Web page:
My goal for the run was to attempt a trans-continental run. I looked at the map and realised I could cross the Bosporus Straits from Europe to Asia if I crossed one of the big bridges. So I ran down to the river, past the big hole which is the building site of the new Besiktas stadium. I ran past ferry stops, bus stops, lots of security guards and walled buildings, plus police with machine guns, water cannons and Alsatian dogs. I didn’t stop to chat, I was just hoping the dogs wouldn’t bark.
Running to Asia, all before 8am was a bit optimistic, as the bridge was huge and I couldn’t get up onto the ramp. After running back along the same route, I met the team for breakfast (Turkish bread is really fresh and the juices are great), we got picked up and headed out to the customer HQ, Casper. It was a long day of meetings, but very interesting to hear how they are the #1 PC and laptop manufacturer in Turkey and the main brand you see in retail stores. They are now moving into tablets and smartphones. We got a factory tour which was cool to see the assembly lines and repair centres. A lot more manual than we expected – no mad robots, just lots of young men (no women) in white coats a work stations on the line.
That night, we walked through Taksim Square and were surprised by how busy the streets were. It was like there was the weekend or a big holiday festival. A good buzz on Istiklal Street, but also a lot of poverty and begging. We had a great meal in a local kebab house, Adana Il Siniri, with super mezzes, lovely kebab meat, the local spirit, raki and some sweet baklava. After a few expensive beers in the disco bar in the hotel, it was off to bed.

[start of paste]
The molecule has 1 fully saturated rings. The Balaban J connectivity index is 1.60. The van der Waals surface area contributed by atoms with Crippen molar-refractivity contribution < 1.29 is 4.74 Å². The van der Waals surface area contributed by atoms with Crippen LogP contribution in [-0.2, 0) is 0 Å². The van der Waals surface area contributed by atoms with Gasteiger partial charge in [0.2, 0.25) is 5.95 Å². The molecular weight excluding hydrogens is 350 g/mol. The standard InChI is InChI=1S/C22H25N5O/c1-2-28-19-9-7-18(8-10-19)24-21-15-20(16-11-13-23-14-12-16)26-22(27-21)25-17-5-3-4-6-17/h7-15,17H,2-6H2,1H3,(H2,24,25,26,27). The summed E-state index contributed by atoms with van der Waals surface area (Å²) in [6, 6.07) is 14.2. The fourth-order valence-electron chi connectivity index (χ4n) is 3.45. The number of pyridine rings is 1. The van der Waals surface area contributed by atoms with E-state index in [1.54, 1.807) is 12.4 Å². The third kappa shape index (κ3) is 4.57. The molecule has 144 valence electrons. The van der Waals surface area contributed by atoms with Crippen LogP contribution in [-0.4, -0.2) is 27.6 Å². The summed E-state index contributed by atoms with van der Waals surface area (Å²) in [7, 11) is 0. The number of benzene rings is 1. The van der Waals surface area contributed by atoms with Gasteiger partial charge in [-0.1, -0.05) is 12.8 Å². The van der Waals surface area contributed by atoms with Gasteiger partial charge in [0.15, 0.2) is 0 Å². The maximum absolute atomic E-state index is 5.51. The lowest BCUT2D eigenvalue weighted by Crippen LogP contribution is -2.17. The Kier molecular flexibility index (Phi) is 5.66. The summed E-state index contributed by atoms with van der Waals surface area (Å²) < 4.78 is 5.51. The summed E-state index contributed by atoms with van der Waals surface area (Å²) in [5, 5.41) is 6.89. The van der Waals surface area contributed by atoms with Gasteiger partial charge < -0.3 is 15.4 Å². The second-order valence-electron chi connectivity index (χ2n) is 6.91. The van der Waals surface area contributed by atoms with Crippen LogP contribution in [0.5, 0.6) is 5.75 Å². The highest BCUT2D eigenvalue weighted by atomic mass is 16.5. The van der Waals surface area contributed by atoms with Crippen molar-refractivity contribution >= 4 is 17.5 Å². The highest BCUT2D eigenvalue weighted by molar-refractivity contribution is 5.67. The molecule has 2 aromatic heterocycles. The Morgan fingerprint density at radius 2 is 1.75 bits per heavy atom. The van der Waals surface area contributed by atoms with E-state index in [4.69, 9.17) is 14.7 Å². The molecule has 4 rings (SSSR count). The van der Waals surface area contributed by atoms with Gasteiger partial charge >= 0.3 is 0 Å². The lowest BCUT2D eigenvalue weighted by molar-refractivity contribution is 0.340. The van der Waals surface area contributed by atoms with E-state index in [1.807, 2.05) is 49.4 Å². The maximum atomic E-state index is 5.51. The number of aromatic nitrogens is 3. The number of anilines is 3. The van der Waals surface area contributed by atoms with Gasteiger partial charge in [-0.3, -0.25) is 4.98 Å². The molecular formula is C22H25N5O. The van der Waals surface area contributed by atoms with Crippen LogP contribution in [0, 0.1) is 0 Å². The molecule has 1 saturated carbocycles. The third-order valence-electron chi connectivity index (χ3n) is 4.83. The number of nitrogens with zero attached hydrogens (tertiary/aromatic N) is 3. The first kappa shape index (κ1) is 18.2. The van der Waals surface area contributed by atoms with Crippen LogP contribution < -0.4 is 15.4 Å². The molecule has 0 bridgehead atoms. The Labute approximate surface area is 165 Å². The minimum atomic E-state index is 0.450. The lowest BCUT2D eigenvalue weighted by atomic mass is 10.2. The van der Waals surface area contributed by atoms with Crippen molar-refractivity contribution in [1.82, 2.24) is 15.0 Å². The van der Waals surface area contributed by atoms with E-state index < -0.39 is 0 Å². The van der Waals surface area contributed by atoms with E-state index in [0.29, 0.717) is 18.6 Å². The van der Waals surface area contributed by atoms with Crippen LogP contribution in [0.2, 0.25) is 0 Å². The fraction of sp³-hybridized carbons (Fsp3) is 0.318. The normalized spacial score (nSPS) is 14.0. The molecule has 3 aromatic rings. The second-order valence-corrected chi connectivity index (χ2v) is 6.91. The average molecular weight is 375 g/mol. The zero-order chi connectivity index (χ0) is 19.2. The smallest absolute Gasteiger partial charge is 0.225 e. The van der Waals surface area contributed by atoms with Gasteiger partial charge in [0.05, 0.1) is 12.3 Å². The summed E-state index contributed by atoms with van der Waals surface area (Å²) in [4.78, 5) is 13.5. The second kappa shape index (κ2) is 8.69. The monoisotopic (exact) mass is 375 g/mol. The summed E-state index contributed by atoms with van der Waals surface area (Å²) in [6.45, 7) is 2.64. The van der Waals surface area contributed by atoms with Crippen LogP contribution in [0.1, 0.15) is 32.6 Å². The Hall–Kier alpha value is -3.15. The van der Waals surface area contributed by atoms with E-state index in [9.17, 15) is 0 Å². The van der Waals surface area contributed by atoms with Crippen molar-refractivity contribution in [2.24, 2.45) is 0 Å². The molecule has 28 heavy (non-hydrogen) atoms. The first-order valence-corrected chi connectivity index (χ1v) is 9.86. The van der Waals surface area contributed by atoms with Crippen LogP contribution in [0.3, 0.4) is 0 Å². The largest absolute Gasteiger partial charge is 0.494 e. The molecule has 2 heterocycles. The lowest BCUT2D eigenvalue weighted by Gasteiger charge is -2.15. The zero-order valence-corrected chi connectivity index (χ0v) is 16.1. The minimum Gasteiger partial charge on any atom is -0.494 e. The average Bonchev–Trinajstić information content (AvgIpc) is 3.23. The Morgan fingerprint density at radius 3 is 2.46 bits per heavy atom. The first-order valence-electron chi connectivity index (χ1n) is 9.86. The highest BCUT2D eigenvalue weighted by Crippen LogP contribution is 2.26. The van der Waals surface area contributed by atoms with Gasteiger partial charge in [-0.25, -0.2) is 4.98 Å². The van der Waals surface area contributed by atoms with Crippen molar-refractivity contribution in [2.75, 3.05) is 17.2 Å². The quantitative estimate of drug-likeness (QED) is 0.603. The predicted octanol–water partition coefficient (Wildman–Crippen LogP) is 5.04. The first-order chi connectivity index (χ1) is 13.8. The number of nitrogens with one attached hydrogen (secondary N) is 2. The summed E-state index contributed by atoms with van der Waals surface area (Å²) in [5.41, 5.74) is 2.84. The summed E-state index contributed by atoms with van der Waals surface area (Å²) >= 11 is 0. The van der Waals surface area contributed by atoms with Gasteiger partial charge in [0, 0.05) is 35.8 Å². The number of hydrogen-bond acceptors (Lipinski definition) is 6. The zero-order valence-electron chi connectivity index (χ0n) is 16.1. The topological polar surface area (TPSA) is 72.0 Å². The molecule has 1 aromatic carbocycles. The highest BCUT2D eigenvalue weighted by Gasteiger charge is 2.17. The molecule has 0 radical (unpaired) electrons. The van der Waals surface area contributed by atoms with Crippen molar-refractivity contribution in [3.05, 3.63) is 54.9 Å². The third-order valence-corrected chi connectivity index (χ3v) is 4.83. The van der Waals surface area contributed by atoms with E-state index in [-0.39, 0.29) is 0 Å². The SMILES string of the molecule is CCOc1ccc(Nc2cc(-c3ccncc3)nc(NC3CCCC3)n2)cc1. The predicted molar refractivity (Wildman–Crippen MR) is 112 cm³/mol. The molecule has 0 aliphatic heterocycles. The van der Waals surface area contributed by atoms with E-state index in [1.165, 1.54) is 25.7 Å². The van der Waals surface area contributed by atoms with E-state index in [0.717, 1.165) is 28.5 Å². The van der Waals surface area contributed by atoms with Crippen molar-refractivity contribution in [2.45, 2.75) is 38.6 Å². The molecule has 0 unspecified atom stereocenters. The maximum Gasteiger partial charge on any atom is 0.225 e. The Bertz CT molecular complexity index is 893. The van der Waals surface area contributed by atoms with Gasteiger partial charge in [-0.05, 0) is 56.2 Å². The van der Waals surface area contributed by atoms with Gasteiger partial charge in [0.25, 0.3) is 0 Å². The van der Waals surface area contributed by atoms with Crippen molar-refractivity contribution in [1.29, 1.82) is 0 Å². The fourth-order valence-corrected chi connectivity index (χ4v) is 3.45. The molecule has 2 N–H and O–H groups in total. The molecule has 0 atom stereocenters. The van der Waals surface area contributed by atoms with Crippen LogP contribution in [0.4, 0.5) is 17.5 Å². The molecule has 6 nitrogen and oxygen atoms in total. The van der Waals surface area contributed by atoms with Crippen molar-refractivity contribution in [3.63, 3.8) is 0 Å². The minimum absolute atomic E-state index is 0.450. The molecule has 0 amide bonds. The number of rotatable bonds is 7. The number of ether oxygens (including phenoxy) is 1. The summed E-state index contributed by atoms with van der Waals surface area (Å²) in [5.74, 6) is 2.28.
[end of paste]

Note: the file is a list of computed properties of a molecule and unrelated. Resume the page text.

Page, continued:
Dolmabache Palace & Ataturk
Friday I didn’t have to work, so after a relaxing swim and fresh breakfast, I made a list of tourist sights I wanted to see. Close by was the Dolmabache Palace, which was (one of) the homes of the Sultans and Khalifs of the Ottoman Empire. It was hugely impressive, with over 260 rooms, including an amazing grand memorial hall, with the biggest chandelier in Europe and some amazing Baroque style architecture. Very European rather than Eastern but seriously grandiose – gold leaf paint, marble floors and a 100 year old Ericsson phone!
The founder of Turkish Republic was a man called Mustafa Kamal Ataturk
The founder of Turkish Republic, and leader of their revolution which ended the reign of the Sultans and the Ottoman Empire was a man called Mustafa Kamal Ataturk. He did in Dolmabache in 1938 and all the guides spoke of him in reverential terms – it sounded a bit over the top at first but then they listed his achievements and you have to admire what we did: ending the Ottoman Empire, improving rights for women, establishing a democracy, making a secular state where multiple religions can co-exist, changing the language to Latin alphabet and even moving the weekend to Western norms.
The Blue Mosque (Sultanahmet Camii)